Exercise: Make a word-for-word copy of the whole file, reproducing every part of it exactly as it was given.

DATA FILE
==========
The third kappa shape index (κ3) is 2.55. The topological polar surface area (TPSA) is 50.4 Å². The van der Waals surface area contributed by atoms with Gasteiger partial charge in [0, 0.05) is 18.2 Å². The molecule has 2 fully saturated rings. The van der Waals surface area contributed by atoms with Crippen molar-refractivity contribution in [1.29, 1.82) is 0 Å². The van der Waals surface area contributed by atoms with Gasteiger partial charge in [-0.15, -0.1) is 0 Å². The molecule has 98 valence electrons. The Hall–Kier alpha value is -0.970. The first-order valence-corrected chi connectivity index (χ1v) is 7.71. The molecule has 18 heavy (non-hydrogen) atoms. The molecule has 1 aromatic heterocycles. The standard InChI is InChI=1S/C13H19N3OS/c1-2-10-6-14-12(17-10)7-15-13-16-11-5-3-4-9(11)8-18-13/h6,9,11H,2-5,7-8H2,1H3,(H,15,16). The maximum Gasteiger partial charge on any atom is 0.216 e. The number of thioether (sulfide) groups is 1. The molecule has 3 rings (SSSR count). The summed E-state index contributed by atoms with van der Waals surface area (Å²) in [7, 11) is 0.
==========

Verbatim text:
The third kappa shape index (κ3) is 2.55. The topological polar surface area (TPSA) is 50.4 Å². The van der Waals surface area contributed by atoms with Gasteiger partial charge in [0, 0.05) is 18.2 Å². The molecule has 2 fully saturated rings. The van der Waals surface area contributed by atoms with Crippen molar-refractivity contribution in [1.29, 1.82) is 0 Å². The van der Waals surface area contributed by atoms with Gasteiger partial charge in [-0.15, -0.1) is 0 Å². The molecule has 98 valence electrons. The Hall–Kier alpha value is -0.970. The first-order valence-corrected chi connectivity index (χ1v) is 7.71. The molecule has 18 heavy (non-hydrogen) atoms. The molecule has 1 aromatic heterocycles. The standard InChI is InChI=1S/C13H19N3OS/c1-2-10-6-14-12(17-10)7-15-13-16-11-5-3-4-9(11)8-18-13/h6,9,11H,2-5,7-8H2,1H3,(H,15,16). The maximum Gasteiger partial charge on any atom is 0.216 e. The number of thioether (sulfide) groups is 1. The molecule has 3 rings (SSSR count). The summed E-state index contributed by atoms with van der Waals surface area (Å²) in [7, 11) is 0.